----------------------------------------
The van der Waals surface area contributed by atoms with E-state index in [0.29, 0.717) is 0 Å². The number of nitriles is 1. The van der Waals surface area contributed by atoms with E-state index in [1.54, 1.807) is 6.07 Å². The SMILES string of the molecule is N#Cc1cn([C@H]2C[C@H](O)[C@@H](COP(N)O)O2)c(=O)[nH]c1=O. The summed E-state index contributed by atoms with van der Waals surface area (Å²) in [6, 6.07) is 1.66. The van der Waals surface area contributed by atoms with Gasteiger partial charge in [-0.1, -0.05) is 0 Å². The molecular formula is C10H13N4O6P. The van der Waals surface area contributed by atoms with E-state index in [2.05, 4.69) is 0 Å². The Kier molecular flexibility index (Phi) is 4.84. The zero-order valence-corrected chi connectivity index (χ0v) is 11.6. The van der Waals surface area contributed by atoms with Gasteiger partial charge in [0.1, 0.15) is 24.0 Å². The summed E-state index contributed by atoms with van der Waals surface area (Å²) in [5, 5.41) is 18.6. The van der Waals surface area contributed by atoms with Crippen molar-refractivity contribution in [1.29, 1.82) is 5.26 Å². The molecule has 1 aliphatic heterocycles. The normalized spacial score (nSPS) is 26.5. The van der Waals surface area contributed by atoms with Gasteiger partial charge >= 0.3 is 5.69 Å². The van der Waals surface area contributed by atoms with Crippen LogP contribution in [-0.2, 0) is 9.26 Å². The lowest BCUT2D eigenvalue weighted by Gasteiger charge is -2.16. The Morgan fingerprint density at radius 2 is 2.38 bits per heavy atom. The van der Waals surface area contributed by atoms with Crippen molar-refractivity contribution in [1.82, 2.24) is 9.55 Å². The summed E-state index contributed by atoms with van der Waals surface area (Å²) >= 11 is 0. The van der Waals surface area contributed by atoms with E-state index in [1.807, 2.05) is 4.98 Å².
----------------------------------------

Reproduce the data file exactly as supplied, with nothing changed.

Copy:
The van der Waals surface area contributed by atoms with E-state index in [0.29, 0.717) is 0 Å². The number of nitriles is 1. The van der Waals surface area contributed by atoms with E-state index in [1.54, 1.807) is 6.07 Å². The SMILES string of the molecule is N#Cc1cn([C@H]2C[C@H](O)[C@@H](COP(N)O)O2)c(=O)[nH]c1=O. The summed E-state index contributed by atoms with van der Waals surface area (Å²) in [6, 6.07) is 1.66. The van der Waals surface area contributed by atoms with Gasteiger partial charge in [-0.1, -0.05) is 0 Å². The molecular formula is C10H13N4O6P. The van der Waals surface area contributed by atoms with E-state index in [2.05, 4.69) is 0 Å². The Kier molecular flexibility index (Phi) is 4.84. The zero-order valence-corrected chi connectivity index (χ0v) is 11.6. The van der Waals surface area contributed by atoms with Gasteiger partial charge in [0.1, 0.15) is 24.0 Å². The summed E-state index contributed by atoms with van der Waals surface area (Å²) in [5, 5.41) is 18.6. The van der Waals surface area contributed by atoms with Crippen molar-refractivity contribution in [1.29, 1.82) is 5.26 Å². The molecule has 1 aliphatic heterocycles. The normalized spacial score (nSPS) is 26.5. The van der Waals surface area contributed by atoms with Gasteiger partial charge >= 0.3 is 5.69 Å². The van der Waals surface area contributed by atoms with Crippen LogP contribution in [-0.2, 0) is 9.26 Å². The lowest BCUT2D eigenvalue weighted by Gasteiger charge is -2.16. The Morgan fingerprint density at radius 2 is 2.38 bits per heavy atom. The van der Waals surface area contributed by atoms with Crippen molar-refractivity contribution in [1.82, 2.24) is 9.55 Å². The summed E-state index contributed by atoms with van der Waals surface area (Å²) >= 11 is 0. The van der Waals surface area contributed by atoms with E-state index in [1.807, 2.05) is 4.98 Å².